In S*PeRM**K*T, Mullen uses linguistic play (primarily puns, rhymes, and aural associations) to produce a vision of “the supermarket as an environment of language,” as Mullen herself describes it in a 1999 interview with Cynthia Hogue for Postmodern Culture (qtd. on MAPS). Blending high and low culture, the immaterial and the material, Mullen uses avant-garde Language poetry approaches to represent the mass consumerism of the supermarket. This technique enables her to recreate this sphere of materialism as one that is abstractly structured by language rather than by commodities. Mullen’s supermarket (or “s*perm**k*t”) is filled not with products, but with language. The visual organization of the supermarket space is transformed into a site of linguistically driven associations and disorienting meditations on popular products. Unanchored, at times, from the material objects it describes, S*PeRM**K*T’s language emphasizes the inherent vitality of the linguistic realm.
However, S*PeRM**K*T is not comprised solely of verbal play; the familiar, fluorescently lit, aesthetically arranged domestic space of the supermarket also becomes a site of acerbic critique of capitalist consumption. In her interview with Hogue, Mullen describes the supermarket as “the reference point, the metonymic reservoir of ways that we see the world and ourselves in it.” As she notes in a 1997 interview with Farah Griffin et al. (MAPS), the letters missing from “supermarket” in the title—U-A-R-E—recall the old adage “you are what you eat”: our consumption, she argues, “construct[s] [us] as citizens” (Hogue). Thus, her sordid rendering of the products she features in S*PeRM**K*T—petroleum, pest killer, cereal, pork, baby food, dairy products—translates to the sordidness of their consumers and American consumption culture broadly. Though the richly allusive S*PeRM**K*T expresses a nostalgia for popular domestic products and cultural symbols that claim to uphold traditional American values, the poem immediately subverts this nostalgia by portraying the products and the dominant American ideologies they represent as irremediably sexist, racist, and imperialist.
Mullen selects products associated with cleanliness to highlight instead the grounds for their existence: the uncleanness of America’s “wholesome” domestic spaces. This emphasis on filth is most conspicuous in the poem about pest killer. The section begins with the Raid advertising slogan—“Kills bugs dead”—followed by a parodic critique of it: “Redundancy is syntactical overkill.” Mullen then suggests that the product (and also, perhaps this syntactic repetition) offers consumers “a pinprick of peace at the end of the tunnel of a nightmare night in a roach motel,” where the “noise” of cockroaches “infects the dream” of those sleeping in the “roach motel,” but also the “American dream.” Near the end, the movement adopts the language of imperialism, parodically asserting the righteousness of the pest killer consumer’s cause, affirming the supposed cleanliness of domestic spaces that the poetic imagery has already undermined: “We dream the dream of extirpation. Wipe out a species, with God on our side. Annihilate the insects. Sterilize the filthy vermin.” Here, the “American dream,” “infect[ed]” with the “noise” of roaches, becomes a dream of mass extermination, absolute annihilation of the enemy.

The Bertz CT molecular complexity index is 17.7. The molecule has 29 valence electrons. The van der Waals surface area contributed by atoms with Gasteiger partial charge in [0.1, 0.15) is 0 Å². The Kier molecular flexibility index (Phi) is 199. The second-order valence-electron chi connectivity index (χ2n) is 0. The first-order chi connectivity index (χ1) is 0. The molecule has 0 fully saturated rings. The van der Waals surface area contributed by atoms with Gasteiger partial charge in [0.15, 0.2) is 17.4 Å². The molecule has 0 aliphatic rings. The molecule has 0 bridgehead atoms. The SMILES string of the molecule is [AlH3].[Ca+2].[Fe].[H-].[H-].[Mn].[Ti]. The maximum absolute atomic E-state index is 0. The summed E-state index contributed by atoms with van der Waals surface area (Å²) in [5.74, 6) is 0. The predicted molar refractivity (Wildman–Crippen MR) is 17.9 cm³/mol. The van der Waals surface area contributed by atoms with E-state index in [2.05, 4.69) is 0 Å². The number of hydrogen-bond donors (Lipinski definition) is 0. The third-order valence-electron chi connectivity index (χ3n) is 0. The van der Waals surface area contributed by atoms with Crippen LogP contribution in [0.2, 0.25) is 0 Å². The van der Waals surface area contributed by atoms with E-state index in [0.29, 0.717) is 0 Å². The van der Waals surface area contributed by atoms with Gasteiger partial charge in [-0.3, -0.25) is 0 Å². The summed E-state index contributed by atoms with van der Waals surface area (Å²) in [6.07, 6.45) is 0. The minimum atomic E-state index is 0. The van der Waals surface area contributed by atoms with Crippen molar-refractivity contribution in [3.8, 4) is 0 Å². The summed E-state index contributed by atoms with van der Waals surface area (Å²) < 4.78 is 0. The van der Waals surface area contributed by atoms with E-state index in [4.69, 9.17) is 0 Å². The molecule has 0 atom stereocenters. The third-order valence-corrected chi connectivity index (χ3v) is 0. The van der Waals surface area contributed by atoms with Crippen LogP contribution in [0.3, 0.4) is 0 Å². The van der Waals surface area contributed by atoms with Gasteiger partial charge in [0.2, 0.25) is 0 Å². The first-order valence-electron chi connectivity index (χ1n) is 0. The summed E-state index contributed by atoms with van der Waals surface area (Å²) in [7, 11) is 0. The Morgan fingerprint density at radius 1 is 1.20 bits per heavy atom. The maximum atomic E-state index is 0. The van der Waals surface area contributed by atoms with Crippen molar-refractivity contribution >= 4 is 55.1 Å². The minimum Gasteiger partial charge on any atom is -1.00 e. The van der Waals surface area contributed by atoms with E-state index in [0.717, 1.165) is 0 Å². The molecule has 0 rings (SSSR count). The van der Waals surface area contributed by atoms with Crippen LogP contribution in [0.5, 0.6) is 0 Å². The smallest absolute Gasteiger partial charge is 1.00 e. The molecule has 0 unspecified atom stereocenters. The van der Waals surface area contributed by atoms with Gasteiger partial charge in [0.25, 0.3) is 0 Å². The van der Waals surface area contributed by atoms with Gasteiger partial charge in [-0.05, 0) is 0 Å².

Another poem in S*PeRM**K*T abounds in porcine puns that critique Americans’ gluttonous appetites for food, sex, violence, and money—concepts that easily bleed into one another. Using pork as a starting point, Mullen suggests that American consumers are the real “pigs.” The double meaning of the movement’s opening sentences—“Off the pig, ya dig? He squeals, grease the sucker.”—suggest acts of violence, which transition into an idiomatic phrase evoking sexual voracity: “pour the pork.” The playful masculine endorsement of this sexual gluttony—“Pig out, rib the fellas”—also illustrates the violence inherent in the sexual act. Later, the phrases “hog wilding” and “a pig of yourself” elicit visions of excess and a lack of self-control. The section’s equally playful and perverse emphasis on flesh, particularly that of an animal culturally regarded as unclean and gluttonous, calls attention to American hyperconsumption, a kind of individualized imperialism of immoderate indulgence in commodities.
Later, Mullen reveals the contemptible politics of a product that seems relatively innocent—baby food. The “Adorable babyface jars” of Mullen’s S*PeRM**K*T perpetuate racism in their homogenous representation of infancy: “Pastel puree of pure pink bland blue-eyed babes all born a cute blond… Sterile eugenically cloned rows of clean rosy dimples and pamper proof towhead cowlicks.” Product and uncritical consumers alike are implicated in this prevalent pattern of discrimination. Near the end of the section, the focus shifts from the food itself to a cruder, related product: the “durable superabsorbent miracle fibers” of diapers designed to contain the various forms of waste the product generates, “as solids break down,” causing “a land [to fill] up with dead diapers with funky halflife.” In this image of excrement, Mullen accomplishes her aspiration to “take … detritus and turn it into art,” “recycling” the “commercialized, debased” language of the supermarket and repurposing it through the linguistic play of S*PeRM**K*T (Hogue).